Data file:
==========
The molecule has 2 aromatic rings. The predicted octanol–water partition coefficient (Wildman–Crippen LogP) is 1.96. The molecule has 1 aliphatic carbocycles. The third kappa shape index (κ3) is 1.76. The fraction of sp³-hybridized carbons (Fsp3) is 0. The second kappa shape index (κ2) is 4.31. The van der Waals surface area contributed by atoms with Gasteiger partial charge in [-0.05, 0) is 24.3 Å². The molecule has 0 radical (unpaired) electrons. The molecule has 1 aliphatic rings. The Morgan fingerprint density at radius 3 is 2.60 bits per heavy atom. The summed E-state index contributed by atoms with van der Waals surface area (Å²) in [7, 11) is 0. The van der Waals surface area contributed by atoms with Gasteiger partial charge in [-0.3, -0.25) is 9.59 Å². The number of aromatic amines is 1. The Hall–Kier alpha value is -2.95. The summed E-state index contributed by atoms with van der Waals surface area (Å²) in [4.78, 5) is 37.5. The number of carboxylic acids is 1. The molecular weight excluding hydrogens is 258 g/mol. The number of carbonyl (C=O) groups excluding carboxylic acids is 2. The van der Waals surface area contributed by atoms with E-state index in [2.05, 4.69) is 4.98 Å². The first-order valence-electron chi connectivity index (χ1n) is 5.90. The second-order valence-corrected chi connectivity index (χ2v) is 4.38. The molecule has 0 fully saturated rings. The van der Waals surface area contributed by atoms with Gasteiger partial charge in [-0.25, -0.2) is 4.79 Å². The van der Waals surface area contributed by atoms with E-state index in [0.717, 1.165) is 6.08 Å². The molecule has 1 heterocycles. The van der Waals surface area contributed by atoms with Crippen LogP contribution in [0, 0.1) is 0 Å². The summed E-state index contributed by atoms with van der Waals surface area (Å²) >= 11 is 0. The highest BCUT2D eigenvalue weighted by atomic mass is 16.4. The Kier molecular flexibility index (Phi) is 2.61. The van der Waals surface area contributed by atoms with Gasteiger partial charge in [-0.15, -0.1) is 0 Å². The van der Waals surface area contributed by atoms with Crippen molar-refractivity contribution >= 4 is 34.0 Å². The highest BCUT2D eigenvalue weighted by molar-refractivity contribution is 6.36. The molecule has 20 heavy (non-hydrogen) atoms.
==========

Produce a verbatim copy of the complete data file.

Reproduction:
The molecule has 2 aromatic rings. The predicted octanol–water partition coefficient (Wildman–Crippen LogP) is 1.96. The molecule has 1 aliphatic carbocycles. The third kappa shape index (κ3) is 1.76. The fraction of sp³-hybridized carbons (Fsp3) is 0. The second kappa shape index (κ2) is 4.31. The van der Waals surface area contributed by atoms with Gasteiger partial charge in [-0.05, 0) is 24.3 Å². The molecule has 0 radical (unpaired) electrons. The molecule has 1 aliphatic rings. The Morgan fingerprint density at radius 3 is 2.60 bits per heavy atom. The summed E-state index contributed by atoms with van der Waals surface area (Å²) in [7, 11) is 0. The van der Waals surface area contributed by atoms with Gasteiger partial charge in [-0.3, -0.25) is 9.59 Å². The number of aromatic amines is 1. The Hall–Kier alpha value is -2.95. The summed E-state index contributed by atoms with van der Waals surface area (Å²) in [4.78, 5) is 37.5. The number of carboxylic acids is 1. The molecular weight excluding hydrogens is 258 g/mol. The number of carbonyl (C=O) groups excluding carboxylic acids is 2. The van der Waals surface area contributed by atoms with E-state index in [2.05, 4.69) is 4.98 Å². The first-order valence-electron chi connectivity index (χ1n) is 5.90. The second-order valence-corrected chi connectivity index (χ2v) is 4.38. The molecule has 0 fully saturated rings. The van der Waals surface area contributed by atoms with Gasteiger partial charge in [-0.25, -0.2) is 4.79 Å². The van der Waals surface area contributed by atoms with E-state index in [0.717, 1.165) is 6.08 Å². The molecule has 1 heterocycles. The van der Waals surface area contributed by atoms with Crippen LogP contribution in [0, 0.1) is 0 Å². The summed E-state index contributed by atoms with van der Waals surface area (Å²) >= 11 is 0. The highest BCUT2D eigenvalue weighted by atomic mass is 16.4. The Kier molecular flexibility index (Phi) is 2.61. The van der Waals surface area contributed by atoms with Gasteiger partial charge in [-0.15, -0.1) is 0 Å². The van der Waals surface area contributed by atoms with Crippen molar-refractivity contribution >= 4 is 34.0 Å². The highest BCUT2D eigenvalue weighted by molar-refractivity contribution is 6.36. The molecule has 20 heavy (non-hydrogen) atoms.